Crop from Steve Eisenman Collection photo

David notes, however, that it is impossible to distinguish between Goodyear and Vought-built Corsairs if you can't see the BuNo or designation, which was originally very small (see the picture immediately above this one for an example) until the practice began of locating them under the horizontal tail.

To reduce weight and drag, the 2,000th and subsequent F4U-4s were delivered without the forward mast and provisions for the medium high frequency radio installation. The antenna now ran from the fin to the top of that mast aft of the cockpit with the lead-in to the fuselage attached in between (black arrows added for emphasis). The survivors among the previous 1,999 -4s built were to be modified in accordance with Service Bulletin 215 dated 15 March 1945. (Thanks to Dana Bell for a copy of the Service Bulletin.)

On at least some F4U-5s, the wire antenna also originated at the top of the mast aft of the cockpit, went to the tip of the vertical fin, but then went back forward and down to an entry point on the right side of the fuselage (white arrows added for emphasis).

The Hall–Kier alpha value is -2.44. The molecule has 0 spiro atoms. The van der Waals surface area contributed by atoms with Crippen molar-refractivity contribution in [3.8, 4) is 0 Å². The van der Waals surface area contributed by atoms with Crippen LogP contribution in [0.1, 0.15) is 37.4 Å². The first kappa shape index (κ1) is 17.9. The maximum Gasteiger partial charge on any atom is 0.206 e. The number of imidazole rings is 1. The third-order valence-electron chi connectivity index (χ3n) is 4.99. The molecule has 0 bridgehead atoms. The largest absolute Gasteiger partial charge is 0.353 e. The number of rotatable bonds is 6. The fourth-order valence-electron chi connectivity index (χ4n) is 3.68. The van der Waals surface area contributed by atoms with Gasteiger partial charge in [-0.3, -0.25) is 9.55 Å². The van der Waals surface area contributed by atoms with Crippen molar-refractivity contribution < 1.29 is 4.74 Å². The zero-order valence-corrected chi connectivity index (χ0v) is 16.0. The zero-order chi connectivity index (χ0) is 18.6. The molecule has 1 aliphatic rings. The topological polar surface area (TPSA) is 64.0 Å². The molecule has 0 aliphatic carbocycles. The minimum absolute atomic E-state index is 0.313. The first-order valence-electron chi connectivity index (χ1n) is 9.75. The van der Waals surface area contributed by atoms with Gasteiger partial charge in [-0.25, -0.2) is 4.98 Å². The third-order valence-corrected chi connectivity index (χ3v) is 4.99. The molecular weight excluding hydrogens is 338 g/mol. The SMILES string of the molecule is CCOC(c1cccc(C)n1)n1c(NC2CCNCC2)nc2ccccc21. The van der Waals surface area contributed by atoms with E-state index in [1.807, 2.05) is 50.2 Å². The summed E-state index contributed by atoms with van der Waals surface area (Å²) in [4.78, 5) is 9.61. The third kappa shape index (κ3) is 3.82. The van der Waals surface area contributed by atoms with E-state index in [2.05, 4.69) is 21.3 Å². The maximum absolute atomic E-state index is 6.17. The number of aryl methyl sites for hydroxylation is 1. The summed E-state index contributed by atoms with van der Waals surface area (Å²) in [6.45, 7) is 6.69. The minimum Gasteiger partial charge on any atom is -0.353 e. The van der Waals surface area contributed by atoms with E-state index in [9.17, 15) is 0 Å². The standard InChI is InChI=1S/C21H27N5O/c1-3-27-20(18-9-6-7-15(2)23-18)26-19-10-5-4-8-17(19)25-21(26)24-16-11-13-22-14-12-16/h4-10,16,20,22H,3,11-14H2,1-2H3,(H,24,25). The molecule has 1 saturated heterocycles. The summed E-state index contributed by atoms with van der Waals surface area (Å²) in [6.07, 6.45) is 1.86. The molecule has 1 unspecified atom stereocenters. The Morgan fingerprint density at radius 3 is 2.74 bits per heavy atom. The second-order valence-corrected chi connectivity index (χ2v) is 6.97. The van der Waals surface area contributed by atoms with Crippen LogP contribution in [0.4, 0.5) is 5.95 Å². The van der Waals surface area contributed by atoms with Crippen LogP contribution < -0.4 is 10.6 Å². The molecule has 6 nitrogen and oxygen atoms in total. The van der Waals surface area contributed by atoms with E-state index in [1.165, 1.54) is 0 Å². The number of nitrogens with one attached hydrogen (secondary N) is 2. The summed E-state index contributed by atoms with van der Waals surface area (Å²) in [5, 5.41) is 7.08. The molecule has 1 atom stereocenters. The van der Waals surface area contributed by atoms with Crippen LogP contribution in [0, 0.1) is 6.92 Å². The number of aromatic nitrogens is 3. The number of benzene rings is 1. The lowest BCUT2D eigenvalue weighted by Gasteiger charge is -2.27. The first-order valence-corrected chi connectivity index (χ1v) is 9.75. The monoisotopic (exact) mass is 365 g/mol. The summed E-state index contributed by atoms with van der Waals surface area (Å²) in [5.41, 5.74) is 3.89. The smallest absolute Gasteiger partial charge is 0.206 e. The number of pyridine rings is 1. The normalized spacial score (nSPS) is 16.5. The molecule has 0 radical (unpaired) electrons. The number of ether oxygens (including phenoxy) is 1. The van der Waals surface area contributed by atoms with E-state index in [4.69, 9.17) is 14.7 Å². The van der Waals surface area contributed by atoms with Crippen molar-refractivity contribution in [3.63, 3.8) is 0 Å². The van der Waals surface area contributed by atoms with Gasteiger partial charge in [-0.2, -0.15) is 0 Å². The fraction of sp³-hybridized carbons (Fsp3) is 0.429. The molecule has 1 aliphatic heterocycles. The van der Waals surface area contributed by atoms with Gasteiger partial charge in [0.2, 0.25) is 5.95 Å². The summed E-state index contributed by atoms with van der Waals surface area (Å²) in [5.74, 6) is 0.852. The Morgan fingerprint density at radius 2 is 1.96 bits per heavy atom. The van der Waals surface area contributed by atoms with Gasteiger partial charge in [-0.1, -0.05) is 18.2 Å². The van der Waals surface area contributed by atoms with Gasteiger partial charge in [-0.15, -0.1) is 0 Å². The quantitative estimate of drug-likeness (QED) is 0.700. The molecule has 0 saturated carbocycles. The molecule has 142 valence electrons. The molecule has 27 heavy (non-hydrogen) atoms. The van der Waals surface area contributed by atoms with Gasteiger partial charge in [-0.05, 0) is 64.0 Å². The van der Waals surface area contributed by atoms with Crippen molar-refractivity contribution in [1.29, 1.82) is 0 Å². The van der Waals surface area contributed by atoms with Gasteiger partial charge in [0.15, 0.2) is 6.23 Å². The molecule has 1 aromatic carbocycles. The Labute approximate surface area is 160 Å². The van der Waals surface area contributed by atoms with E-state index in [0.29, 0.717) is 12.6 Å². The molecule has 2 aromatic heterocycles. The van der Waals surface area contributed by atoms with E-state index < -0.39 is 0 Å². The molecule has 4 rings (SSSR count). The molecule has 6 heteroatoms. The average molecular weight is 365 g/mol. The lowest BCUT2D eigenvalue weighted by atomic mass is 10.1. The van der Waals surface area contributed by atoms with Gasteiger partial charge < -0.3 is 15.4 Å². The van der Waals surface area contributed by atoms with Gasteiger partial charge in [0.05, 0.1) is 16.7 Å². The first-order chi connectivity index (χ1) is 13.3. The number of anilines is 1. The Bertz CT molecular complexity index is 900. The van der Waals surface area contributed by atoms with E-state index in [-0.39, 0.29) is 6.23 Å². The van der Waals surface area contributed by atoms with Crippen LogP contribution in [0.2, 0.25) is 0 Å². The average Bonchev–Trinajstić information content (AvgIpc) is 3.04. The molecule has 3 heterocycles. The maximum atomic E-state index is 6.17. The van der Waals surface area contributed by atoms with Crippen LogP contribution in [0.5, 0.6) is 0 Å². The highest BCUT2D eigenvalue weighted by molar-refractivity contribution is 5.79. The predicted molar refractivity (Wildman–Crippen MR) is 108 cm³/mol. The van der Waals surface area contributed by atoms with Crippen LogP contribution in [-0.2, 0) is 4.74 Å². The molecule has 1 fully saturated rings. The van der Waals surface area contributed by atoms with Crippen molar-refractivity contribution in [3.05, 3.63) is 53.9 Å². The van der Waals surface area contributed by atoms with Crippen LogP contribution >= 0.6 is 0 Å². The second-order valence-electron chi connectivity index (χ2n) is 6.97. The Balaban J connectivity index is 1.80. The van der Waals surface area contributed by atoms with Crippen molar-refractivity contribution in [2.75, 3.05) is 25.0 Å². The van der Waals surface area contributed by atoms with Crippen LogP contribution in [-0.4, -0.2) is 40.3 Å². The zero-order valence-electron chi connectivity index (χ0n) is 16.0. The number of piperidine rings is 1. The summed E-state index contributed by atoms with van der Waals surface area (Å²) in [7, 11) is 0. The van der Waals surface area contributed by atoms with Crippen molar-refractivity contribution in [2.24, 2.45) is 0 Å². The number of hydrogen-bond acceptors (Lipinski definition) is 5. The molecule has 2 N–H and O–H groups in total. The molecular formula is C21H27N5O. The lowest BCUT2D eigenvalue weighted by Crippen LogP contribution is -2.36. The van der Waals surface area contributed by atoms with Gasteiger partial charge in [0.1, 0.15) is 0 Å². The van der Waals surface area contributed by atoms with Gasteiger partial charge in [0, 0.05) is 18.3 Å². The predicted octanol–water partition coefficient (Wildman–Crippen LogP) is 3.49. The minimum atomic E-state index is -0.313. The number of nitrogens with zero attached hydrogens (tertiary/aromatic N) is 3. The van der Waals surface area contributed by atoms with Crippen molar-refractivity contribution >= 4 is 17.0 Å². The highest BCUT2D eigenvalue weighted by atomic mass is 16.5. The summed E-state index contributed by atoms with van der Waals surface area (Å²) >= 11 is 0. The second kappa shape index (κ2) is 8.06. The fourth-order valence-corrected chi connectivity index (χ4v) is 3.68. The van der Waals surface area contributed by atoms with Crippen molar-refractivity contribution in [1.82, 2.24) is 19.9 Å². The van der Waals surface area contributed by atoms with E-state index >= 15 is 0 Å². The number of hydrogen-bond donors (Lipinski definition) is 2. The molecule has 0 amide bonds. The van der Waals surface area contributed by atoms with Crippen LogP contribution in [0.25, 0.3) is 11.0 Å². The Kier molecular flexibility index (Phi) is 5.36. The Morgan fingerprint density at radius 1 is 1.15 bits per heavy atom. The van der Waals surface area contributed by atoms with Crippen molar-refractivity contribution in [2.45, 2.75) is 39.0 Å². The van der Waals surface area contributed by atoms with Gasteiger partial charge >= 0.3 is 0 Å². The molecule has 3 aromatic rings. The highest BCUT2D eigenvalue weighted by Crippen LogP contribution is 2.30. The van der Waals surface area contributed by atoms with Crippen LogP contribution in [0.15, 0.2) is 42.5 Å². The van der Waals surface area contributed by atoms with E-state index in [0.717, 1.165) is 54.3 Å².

In others, the wire was configured like later -4's mid-run connection, only with the entry point again on the right side of the fuselage.
 Cropped from Steve Eisenman Collection Photo

However, later F4U-5s had a low-aspect-ratio antenna aft of the cockpit (and that ADF "football"). The wire antenna may have originated on one side of the fuselage and entered on the other.

Don Fenton added some detail to the F4U-4 and forward antenna discussion:

The AN/ARR-2 VHF homing antenna installed in the late-war F4U-4 used a retractable rod antenna. It was located on the underside of the fuselage at about station 208 and extended and retracted with a manual control on the right side of the fuselage just under the canopy track. The Pilot's Handbook for these aircraft advised the pilot to extend the antenna during flight only when actually using the function, "since it causes a certain definite, though small, loss in maximum speed (1 mph)". Removal of the much larger forward antenna mast may have led to a significant increase in maximum speed. And moving the antenna wire from a position above the canopy may have resulted in less breakage and hindrance to the pilot and crew when entering and exiting the cockpit.

More later as people send me new information,

No comments:

Post a Comment